When Mira Nair planned a brief harem dance sequence in her film Vanity Fair, she went to Bollywood and contacted Farah Khan -- the industry's top and perhaps the most creative choreographer. Nair and Khan had collaborated once before for Monsoon Wedding, but that film was set in contemporary India. William Makepeace Thackeray's Vanity Fair was set in the 1800s, during England's Victorian era.
It was a challenge for Khan -- getting western dancers to do desi Bollywood moves and to incorporate Reese Witherspoon, who was pregnant at that time, into the dance. Witherspoon later recalled that some of the steps were hard, but she had great fun.
"I said to Mira, 'What do you want me to do?'" Witherspoon narrated to reporters at the Vanity Fair press conference. "She said, 'That's what you are going to do.' And I am like, 'Mira, how am I going to do that?' And she said 'Darling, you are going to do it and I know you will look fabulous.'"
The two minute sequence towards the middle of the film has Witherspoon's Becky Sharp performing the scandalous harem dance, with a set of back-up dancers, to Egyptian pop star Hakim's song El Salaam, with editing cuts that show all the key players in the film reacting to the show. While the sequence is a collaborative effort -- camerawork by Declan Quinn, quick edited shots by Allyson Johnson, costumes by Manish Malhotra, and some sharp acting -- it was Khan's moves that make it one of the sexiest dances ever filmed on screen.
In Bollywood, Khan is best known for her Chaiyya Chaiyya choreography for Mani Ratnam's Dil Se -- a very original piece that continues to pull desis to the dance floors in India and elsewhere. Like all good cinema and musical numbers, the Chaiyya Chaiyya sequence was also a collaborative effort -- Ratnam's vision, Santosh Sivan's camerawork, Gulzar's lyrics, Sukhwinder Singh's and Sapna Awasthi's voice, and A R Rahman's genius music. But the sequence would not have worked had it not been for Shah Rukh Khan and Malaika Arora shaking their hips, arms and the rest of their bodies to Khan's sensual choreography.
Khan has choreographed some amazing dance sequences for Bollywood -- from Kuch Kuch Hota Hai, Dil to Pagal Hai, Duplicate to Phir Bhi Dil Hai Hindustani. And her talent has been noticed beyond the borders of Bollywood. She choreographed for Peter Chan's Chinese film Ru guo Ai and for Andrew Lloyd Webber's fabulous West End and Broadway production -- Bombay Dreams. The show -- a rags to riches story of a boy from Mumbai slums, who ultimately becomes a huge Bollywood star -- included a set of top Bollywood song-dance sequences from the 1990s (all composed by AR Rahman): Chaiyya Chaiyya, Rang De and the grand Shakalaka Baby, with actual fountains on the stage.
"Farah choreographs 10-second or 15-second shots for cinema," Anthony Van Laast, the lead choreographer of Bombay Dreams told me a few years ago. Laast's other stage projects have included Mama Mia! Jesus Christ Superstar and Joseph and the Amazing Technicolor Dreamcoat -- the last two produced and conceived by Webber. For Bombay Dreams Laast travelled to Mumbai to work with Khan and her dancers.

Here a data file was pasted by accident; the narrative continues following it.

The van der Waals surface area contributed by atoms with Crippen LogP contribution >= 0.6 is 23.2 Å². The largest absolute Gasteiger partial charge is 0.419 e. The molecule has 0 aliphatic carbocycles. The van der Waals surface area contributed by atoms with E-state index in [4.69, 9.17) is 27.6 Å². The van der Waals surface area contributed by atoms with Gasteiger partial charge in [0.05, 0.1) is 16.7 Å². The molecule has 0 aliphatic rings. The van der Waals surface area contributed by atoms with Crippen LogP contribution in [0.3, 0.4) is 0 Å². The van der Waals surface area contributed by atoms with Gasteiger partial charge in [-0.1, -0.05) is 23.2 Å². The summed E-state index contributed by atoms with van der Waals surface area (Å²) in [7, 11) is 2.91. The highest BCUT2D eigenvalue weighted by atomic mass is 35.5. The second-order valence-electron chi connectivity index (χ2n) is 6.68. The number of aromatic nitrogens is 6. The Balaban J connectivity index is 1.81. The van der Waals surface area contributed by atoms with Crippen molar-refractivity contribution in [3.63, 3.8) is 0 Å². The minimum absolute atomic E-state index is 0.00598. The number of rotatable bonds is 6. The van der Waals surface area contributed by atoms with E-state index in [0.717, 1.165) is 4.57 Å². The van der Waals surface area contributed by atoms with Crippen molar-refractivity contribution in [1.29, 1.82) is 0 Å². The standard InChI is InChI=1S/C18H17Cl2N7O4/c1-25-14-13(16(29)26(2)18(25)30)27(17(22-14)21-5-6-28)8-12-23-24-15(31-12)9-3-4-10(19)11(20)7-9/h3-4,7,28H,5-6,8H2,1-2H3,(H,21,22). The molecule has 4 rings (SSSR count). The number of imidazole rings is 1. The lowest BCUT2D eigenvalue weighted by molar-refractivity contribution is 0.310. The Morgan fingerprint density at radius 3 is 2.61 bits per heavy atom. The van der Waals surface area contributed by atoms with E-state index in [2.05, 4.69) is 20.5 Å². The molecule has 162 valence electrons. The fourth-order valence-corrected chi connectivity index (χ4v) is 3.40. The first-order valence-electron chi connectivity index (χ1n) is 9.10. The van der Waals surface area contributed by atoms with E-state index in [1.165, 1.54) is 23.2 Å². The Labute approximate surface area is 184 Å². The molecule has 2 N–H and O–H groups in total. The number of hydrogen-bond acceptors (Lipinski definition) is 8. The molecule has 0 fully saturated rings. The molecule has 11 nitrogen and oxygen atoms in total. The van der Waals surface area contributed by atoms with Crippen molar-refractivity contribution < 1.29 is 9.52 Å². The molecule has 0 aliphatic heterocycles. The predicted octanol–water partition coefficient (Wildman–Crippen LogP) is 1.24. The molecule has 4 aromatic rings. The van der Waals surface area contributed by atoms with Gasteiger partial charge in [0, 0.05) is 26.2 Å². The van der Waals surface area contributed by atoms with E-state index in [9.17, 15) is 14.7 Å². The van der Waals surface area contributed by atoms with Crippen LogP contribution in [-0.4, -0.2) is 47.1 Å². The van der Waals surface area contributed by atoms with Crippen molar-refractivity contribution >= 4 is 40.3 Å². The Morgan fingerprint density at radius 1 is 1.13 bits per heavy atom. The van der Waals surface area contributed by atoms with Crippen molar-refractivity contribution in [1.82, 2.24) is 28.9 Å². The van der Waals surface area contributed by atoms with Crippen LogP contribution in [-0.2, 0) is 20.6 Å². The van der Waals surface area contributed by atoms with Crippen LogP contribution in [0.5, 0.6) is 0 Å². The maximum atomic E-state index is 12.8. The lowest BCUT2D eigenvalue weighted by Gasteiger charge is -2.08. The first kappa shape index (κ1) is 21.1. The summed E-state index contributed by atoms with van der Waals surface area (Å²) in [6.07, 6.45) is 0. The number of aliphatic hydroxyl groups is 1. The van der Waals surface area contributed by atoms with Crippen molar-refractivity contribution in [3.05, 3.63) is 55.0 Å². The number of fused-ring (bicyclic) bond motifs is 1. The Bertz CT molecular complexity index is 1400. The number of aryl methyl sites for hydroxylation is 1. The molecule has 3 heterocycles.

"She is a master at using the edit to tell the audience what to watch," Laast added. "She will edit the eyes moving, or the hips moving, and then she will edit to the big group. What Farah did was to introduce me to all these steps and I was able take them and I became the editor for the stage to show the continuous dance form."
If Khan was such an expert of short shots for the camera and had a sense of editing in her mind while she was choreographing, it was only a matter of time that she was going to move to film direction. And so Main Hoon Na was not a big surprise to viewers. Khan's debut film starred her friend Shah Rukh playing the role of an army officer who is assigned on a clandestine mission to a college in Darjeeling. Main Hoon Na opens and ends with two dramatic action sequences, but the middle of it is pure, unadulterated and delightful Bollywood entertainment.
With a cast of young actors -- including Zayed Khan and Amrita Rao -- and Shah Rukh as the older "student," Main Hoon Na is Bollywood at its best. Here Khan pays attention to all the details -- comedy, action, melodrama, costumes, songs (Javed Akhtar's lyrics and Anu Malik's music), and the real fun and playful choreography.
I saw Main Hoon Na a few months after I had heard its soundtrack and it was a sheer joy to watch each song played out by the stars. The movie and the songs continue to thrill me. Especially entertaining to watch are the opening song, with the entire college cast out dancing, while also playfully progressing the film's story line; Tumhe Jo Maine Dekha, with Sushmita Sen in a beautiful array of saris, and very surrealist backdrops; and finally the qawwali -- Tumse Milke Dil Ka Jo Haal, with its coluor schemes, bright garish costumes, and the very pop/plastic look. Main Hoon Na proved beyond doubt that Khan is a Bollywood icon and talent like hers is what makes the commercial Hindi industry so watchable.
As most Bollywood fans would know, Khan's second film Om Shanti Om is opening in theaters this Diwali day. The promos and the song clips give us a feel that it will be more of what we saw in Main Hoon Na -- romance, comedy, music and dance. There will be Shah Rukh (a small-time movie actor in love with a huge star) in garish costumes and very 'seventies hairdo, in contrast to his buffed up and bare-chested, modern day image when he dances to Dard-E-Disco.
And there appears to be a lot more to Om Shanti Om -- a play on one of old Bollywood's popular theme of rebirth and eternal love, with 31 movie stars in the title song sequence and digital imaging of Deepika Padukone with actors from yesteryear.
I hope Om Shanti Om is as much as its promos make it out to be. But this much is sure. It took Khan a long time to reach where she is today. Her talent will continue to explode and surprise us.